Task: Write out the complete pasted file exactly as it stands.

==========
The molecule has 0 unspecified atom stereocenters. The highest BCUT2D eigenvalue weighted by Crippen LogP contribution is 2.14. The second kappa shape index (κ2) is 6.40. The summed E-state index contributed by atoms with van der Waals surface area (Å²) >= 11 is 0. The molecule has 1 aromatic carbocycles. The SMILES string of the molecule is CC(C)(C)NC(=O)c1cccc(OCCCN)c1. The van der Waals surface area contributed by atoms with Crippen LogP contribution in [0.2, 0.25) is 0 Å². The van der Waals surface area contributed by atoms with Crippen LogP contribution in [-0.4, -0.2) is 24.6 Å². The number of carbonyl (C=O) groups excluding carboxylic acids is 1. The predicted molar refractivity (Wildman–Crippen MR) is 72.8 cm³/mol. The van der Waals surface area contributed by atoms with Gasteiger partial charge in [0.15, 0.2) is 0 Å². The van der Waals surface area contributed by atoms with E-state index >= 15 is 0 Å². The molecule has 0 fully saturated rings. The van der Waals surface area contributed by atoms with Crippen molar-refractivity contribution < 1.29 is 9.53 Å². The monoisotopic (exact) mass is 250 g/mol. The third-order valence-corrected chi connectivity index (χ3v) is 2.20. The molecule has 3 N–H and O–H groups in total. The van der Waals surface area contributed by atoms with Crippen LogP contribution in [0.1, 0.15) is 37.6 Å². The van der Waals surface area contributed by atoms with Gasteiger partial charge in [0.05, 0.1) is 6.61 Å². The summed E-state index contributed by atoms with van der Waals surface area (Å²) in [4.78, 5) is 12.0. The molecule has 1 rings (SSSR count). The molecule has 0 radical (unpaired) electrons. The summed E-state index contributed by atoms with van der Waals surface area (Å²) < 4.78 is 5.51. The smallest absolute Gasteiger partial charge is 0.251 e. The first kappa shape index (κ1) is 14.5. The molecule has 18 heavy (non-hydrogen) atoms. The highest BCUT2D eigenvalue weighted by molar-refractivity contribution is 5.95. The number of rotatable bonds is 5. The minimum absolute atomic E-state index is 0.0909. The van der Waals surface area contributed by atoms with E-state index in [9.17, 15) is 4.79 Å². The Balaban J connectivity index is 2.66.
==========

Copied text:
The molecule has 0 unspecified atom stereocenters. The highest BCUT2D eigenvalue weighted by Crippen LogP contribution is 2.14. The second kappa shape index (κ2) is 6.40. The summed E-state index contributed by atoms with van der Waals surface area (Å²) >= 11 is 0. The molecule has 1 aromatic carbocycles. The SMILES string of the molecule is CC(C)(C)NC(=O)c1cccc(OCCCN)c1. The van der Waals surface area contributed by atoms with Crippen LogP contribution in [0.2, 0.25) is 0 Å². The van der Waals surface area contributed by atoms with Crippen LogP contribution in [-0.4, -0.2) is 24.6 Å². The number of carbonyl (C=O) groups excluding carboxylic acids is 1. The predicted molar refractivity (Wildman–Crippen MR) is 72.8 cm³/mol. The van der Waals surface area contributed by atoms with Gasteiger partial charge in [0.15, 0.2) is 0 Å². The van der Waals surface area contributed by atoms with E-state index >= 15 is 0 Å². The molecule has 0 fully saturated rings. The van der Waals surface area contributed by atoms with Crippen molar-refractivity contribution < 1.29 is 9.53 Å². The monoisotopic (exact) mass is 250 g/mol. The third-order valence-corrected chi connectivity index (χ3v) is 2.20. The molecule has 3 N–H and O–H groups in total. The van der Waals surface area contributed by atoms with Crippen LogP contribution in [0.1, 0.15) is 37.6 Å². The van der Waals surface area contributed by atoms with Gasteiger partial charge in [0.05, 0.1) is 6.61 Å². The summed E-state index contributed by atoms with van der Waals surface area (Å²) in [4.78, 5) is 12.0. The molecule has 1 rings (SSSR count). The molecule has 0 radical (unpaired) electrons. The summed E-state index contributed by atoms with van der Waals surface area (Å²) < 4.78 is 5.51. The smallest absolute Gasteiger partial charge is 0.251 e. The first kappa shape index (κ1) is 14.5. The molecule has 18 heavy (non-hydrogen) atoms. The highest BCUT2D eigenvalue weighted by molar-refractivity contribution is 5.95. The number of rotatable bonds is 5. The minimum absolute atomic E-state index is 0.0909. The van der Waals surface area contributed by atoms with E-state index in [9.17, 15) is 4.79 Å². The Balaban J connectivity index is 2.66.